It’s still early going, but del Toro’s vision is off to a good start. With a wealth of backstory and his own mythology to explore and develop, The Strain is definitely a nice alternative now that True Blood has ended. The cast is definitely strong, with some excellent acting and characters. Having some great gore effects helps out, too. del Toro’s longterm plans are for the series to go for at least three to five seasons. And with the strength of what’s been seen so far, it shouldn’t be a surprise if things continue as planned.
The 1.78:1 AVC-encoded 1080p transfer simply rocks. Minute details like skin and fabric readily pop out. Colours are vibrant and black levels are appropriately inky. Contrast is excellent, with no debris like dirt to speak of.
Like the video, the English DTS-HD Master Audio 5.1 track is awesome. Packing appropriate oomph and wide dynamic range, the track envelops the listener, making for a great immersive experience. Dialogue is crisp, clear and balanced with goings-on in the background, and is still easy to hear in spite of noisy environments like an airport or office.
Unfortunately, extras are lacking. On the first disc, we get “In The Beginning”, which runs about 15 minutes. The featurette has the cast and crew talk about the pilot episode, the story, the characters and the production value of the show. del Toro also talks about how for the first time with The Strain, he’s able to show vampire biology. This is pretty cool, since before that, we only got to see glimpses of his ideas of a vampire’s biology (albeit in altered form) in Blade 2.
On disc 2, “A Novel Approach” centres on del Toro’s inspirations for the original book version of The Strain, as well as his affinity for vampire lore while growing up. He goes on to say writing The Strain was the most enjoyable piece of writing that he’s ever done, and discusses the differences between the novels and the television show. del Toro also talks about keeping the separation between the written version of the story and the filmed version, and how he always meant to keep that separation. The cast also shows up with their input, noting the differences between their characters in the books and the show.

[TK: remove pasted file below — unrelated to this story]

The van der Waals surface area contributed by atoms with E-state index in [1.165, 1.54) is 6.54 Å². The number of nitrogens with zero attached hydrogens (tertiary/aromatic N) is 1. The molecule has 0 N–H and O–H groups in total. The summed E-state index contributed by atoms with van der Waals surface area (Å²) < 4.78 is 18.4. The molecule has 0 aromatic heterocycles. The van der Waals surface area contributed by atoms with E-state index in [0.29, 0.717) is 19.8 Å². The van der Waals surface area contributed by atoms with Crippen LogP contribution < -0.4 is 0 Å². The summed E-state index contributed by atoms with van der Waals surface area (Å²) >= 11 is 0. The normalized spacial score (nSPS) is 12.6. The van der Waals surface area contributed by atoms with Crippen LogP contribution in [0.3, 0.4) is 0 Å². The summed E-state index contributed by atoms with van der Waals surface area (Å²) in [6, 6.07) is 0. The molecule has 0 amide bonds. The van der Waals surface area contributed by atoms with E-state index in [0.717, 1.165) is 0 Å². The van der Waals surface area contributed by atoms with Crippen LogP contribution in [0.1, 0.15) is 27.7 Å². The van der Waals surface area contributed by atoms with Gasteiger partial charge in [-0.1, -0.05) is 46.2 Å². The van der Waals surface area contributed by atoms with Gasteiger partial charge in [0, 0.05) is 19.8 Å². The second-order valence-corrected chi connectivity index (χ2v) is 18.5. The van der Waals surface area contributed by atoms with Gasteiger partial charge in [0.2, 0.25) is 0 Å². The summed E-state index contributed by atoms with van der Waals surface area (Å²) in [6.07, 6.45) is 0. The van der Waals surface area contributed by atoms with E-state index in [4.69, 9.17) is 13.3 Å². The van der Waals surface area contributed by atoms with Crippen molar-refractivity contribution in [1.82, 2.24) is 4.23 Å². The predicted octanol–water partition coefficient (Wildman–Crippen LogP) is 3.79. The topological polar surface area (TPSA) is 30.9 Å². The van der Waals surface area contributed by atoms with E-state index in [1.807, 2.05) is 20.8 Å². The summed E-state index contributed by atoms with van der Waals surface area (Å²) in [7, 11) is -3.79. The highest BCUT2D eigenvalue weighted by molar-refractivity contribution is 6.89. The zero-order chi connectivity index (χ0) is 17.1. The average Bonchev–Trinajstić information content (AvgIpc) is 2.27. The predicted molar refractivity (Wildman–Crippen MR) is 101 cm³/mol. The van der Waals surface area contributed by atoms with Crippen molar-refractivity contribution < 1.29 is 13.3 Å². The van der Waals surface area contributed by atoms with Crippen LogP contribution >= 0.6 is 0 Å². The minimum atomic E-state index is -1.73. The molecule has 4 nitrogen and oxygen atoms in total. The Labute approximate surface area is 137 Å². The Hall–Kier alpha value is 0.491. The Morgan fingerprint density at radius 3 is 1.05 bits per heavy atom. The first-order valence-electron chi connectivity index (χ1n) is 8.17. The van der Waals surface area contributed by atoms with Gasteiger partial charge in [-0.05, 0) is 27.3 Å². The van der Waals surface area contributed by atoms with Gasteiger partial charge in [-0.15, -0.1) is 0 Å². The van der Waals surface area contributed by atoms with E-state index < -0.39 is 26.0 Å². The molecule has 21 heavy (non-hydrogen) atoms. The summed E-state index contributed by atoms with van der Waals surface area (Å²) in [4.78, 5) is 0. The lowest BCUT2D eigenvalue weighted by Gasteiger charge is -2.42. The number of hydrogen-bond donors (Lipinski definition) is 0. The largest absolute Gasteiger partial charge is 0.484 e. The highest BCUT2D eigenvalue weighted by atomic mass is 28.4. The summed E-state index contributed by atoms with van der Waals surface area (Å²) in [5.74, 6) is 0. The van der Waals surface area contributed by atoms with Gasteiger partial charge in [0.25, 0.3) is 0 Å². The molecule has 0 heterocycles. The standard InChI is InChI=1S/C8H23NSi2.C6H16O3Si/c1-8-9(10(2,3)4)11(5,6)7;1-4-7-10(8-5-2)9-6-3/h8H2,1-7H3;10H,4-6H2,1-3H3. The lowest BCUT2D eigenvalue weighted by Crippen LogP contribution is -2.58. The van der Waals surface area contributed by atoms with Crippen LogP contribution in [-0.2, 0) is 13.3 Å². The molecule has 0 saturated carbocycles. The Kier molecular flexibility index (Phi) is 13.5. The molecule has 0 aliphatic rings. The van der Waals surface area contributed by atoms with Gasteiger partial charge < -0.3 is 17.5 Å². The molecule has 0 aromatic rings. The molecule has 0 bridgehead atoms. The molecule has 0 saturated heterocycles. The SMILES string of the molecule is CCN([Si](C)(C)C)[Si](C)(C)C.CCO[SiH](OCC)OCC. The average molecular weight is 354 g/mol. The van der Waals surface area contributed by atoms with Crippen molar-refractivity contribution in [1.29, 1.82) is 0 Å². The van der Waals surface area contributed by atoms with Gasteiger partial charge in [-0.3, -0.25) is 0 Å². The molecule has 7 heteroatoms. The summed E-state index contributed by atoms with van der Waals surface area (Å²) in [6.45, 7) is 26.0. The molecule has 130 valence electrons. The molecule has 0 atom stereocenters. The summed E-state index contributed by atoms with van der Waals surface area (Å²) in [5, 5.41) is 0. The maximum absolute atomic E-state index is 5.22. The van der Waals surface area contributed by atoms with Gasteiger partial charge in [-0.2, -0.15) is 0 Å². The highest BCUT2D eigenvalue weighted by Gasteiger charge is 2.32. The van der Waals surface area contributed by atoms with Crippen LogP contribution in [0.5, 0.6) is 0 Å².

Rounding things up is “Setrakian’s Lair” on disc 3, which has David Bradley taking us on-set for a walkthrough of a his character’s lair. Bradley points out objects and various set pieces, and their significance. Mia Maestro also shows up to discuss the lair, the story, her character and Bradley’s character. Mixed in are a few behind-the-scenes footage shots, as well as tidbits for season two.
Obviously, there’s a lack of real meat to these extras. No commentaries, no real in-depth stuff on effects or characters, no TV spots, etc. The lack of extras is kind of concerning, indicating that FX might not have much faith in the series, or in typical Fox fashion, are being cheap with something that isn’t a runaway hit. Regardless, the lack of quality extras hurts, especially when the show deserves much more than just three short featurettes.